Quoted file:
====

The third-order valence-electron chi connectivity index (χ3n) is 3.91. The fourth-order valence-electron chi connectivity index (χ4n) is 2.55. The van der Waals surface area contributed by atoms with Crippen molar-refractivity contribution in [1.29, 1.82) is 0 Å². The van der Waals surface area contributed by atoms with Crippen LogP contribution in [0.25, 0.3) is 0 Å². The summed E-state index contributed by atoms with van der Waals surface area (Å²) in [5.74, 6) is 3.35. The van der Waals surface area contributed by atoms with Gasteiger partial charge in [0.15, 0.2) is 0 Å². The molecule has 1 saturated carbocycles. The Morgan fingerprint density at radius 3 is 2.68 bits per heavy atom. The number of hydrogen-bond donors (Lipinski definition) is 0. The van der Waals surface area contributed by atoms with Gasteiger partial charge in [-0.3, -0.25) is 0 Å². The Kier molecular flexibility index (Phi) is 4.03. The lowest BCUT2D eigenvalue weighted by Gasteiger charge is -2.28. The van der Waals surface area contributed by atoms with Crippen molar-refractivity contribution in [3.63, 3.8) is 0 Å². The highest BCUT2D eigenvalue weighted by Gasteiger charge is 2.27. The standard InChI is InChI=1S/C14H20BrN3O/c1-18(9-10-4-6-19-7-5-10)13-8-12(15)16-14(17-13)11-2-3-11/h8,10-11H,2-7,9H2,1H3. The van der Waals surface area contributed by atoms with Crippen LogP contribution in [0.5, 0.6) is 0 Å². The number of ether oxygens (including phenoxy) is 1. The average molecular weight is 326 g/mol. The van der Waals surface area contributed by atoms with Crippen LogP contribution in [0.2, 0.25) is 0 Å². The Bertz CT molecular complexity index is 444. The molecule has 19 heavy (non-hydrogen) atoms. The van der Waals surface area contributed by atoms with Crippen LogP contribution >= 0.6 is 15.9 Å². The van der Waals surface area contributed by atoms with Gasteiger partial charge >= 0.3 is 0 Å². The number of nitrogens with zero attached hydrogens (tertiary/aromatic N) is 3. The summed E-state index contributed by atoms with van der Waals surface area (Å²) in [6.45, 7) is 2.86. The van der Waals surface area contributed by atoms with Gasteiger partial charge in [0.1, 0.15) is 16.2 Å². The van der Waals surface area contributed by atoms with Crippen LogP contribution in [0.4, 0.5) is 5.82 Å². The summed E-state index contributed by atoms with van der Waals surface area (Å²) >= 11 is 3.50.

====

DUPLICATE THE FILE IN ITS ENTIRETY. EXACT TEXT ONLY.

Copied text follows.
The third-order valence-electron chi connectivity index (χ3n) is 3.91. The fourth-order valence-electron chi connectivity index (χ4n) is 2.55. The van der Waals surface area contributed by atoms with Crippen molar-refractivity contribution in [1.29, 1.82) is 0 Å². The van der Waals surface area contributed by atoms with Crippen LogP contribution in [0.25, 0.3) is 0 Å². The summed E-state index contributed by atoms with van der Waals surface area (Å²) in [5.74, 6) is 3.35. The van der Waals surface area contributed by atoms with Gasteiger partial charge in [0.15, 0.2) is 0 Å². The molecule has 1 saturated carbocycles. The Morgan fingerprint density at radius 3 is 2.68 bits per heavy atom. The number of hydrogen-bond donors (Lipinski definition) is 0. The van der Waals surface area contributed by atoms with Gasteiger partial charge in [-0.3, -0.25) is 0 Å². The Kier molecular flexibility index (Phi) is 4.03. The lowest BCUT2D eigenvalue weighted by Gasteiger charge is -2.28. The van der Waals surface area contributed by atoms with Crippen molar-refractivity contribution in [3.63, 3.8) is 0 Å². The highest BCUT2D eigenvalue weighted by Gasteiger charge is 2.27. The standard InChI is InChI=1S/C14H20BrN3O/c1-18(9-10-4-6-19-7-5-10)13-8-12(15)16-14(17-13)11-2-3-11/h8,10-11H,2-7,9H2,1H3. The van der Waals surface area contributed by atoms with Crippen LogP contribution in [0.5, 0.6) is 0 Å². The number of ether oxygens (including phenoxy) is 1. The average molecular weight is 326 g/mol. The van der Waals surface area contributed by atoms with Crippen LogP contribution in [0.2, 0.25) is 0 Å². The Bertz CT molecular complexity index is 444. The molecule has 19 heavy (non-hydrogen) atoms. The van der Waals surface area contributed by atoms with Crippen LogP contribution >= 0.6 is 15.9 Å². The van der Waals surface area contributed by atoms with Gasteiger partial charge >= 0.3 is 0 Å². The number of nitrogens with zero attached hydrogens (tertiary/aromatic N) is 3. The summed E-state index contributed by atoms with van der Waals surface area (Å²) in [6.45, 7) is 2.86. The van der Waals surface area contributed by atoms with Gasteiger partial charge in [0.1, 0.15) is 16.2 Å². The van der Waals surface area contributed by atoms with Crippen LogP contribution in [0.4, 0.5) is 5.82 Å². The summed E-state index contributed by atoms with van der Waals surface area (Å²) >= 11 is 3.50.